Sleep study shows dangers of driving drowsy

Sleep study shows dangers of driving drowsy

The Utah Department of Transportation, the Utah Highway Patrol and the Department of Public Safety wants the public to know the dangers of driving drowsy.

OGDEN, UTAH (GOOD 4 UTAH) - The Utah Department of Transportation, the Utah Highway Patrol and the Department of Public Safety wants the public to know the dangers of driving drowsy. They say it's one of the top five behaviors killing people on Utah roads.

It’s all part of Utah's first Drowsy Driving Awareness week put together by the Utah Department of Transportation's Zero Fatalities program and participating agencies.

UDOT tells Good 4 Utah already this year there have been 636 drowsy driving related crashes in Utah and they hope by bringing light to drowsy driving it will prevent the problem from growing.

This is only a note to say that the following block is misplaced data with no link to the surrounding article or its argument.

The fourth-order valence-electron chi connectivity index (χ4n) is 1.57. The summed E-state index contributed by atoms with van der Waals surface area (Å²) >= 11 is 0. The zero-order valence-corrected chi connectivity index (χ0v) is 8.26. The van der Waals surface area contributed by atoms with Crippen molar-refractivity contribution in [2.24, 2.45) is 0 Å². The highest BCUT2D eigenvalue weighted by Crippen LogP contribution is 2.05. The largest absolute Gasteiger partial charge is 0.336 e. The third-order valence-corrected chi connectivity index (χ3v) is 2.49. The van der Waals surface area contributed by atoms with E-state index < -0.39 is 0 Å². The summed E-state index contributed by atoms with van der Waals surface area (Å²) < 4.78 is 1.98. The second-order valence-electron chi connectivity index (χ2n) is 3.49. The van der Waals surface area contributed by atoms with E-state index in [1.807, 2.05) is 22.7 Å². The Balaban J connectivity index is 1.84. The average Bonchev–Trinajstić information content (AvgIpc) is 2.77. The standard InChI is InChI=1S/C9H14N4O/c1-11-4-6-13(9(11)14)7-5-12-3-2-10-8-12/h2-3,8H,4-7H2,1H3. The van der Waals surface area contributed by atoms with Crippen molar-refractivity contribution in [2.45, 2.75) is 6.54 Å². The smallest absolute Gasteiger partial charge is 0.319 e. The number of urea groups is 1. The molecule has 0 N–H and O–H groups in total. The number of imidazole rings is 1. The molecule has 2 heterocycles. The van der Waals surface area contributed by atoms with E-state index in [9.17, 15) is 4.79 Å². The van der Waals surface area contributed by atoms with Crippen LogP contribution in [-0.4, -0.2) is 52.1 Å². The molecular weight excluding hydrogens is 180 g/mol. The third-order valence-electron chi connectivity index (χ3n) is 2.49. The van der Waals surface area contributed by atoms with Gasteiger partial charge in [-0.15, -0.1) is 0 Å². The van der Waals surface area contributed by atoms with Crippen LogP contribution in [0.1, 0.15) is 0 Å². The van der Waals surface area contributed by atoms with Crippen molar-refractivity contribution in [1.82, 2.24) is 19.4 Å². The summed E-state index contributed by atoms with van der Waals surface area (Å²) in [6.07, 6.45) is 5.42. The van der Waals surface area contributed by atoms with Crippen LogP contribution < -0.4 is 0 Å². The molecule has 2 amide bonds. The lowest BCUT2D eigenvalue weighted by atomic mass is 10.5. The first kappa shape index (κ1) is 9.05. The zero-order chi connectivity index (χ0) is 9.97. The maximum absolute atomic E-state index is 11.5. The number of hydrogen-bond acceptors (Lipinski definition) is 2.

In a sleep deprivation study, a hand full of participants stayed up for 24 hours straight and was then monitored in a sleep study room. Dr Chris Hammond from the Ogden Clinic monitored their brain waves to show how sleep deprivation affects how people function.

“Not only does it affect attention, but it affects memory and executive function, which entails good judgment and good insight. Without those two we don't appreciate how sleepy we may be or how capable we are to safely driving on the road,” said Dr. Chris Hammond.

Right now Utah's has three deaths related to drowsy driving, but still UDOT says it's three too many and encourages drivers to avoid getting behind the wheel without enough sleep.

For more information on dangers of drowsy driving visit http://www.sleepsmartdrivesmart.com
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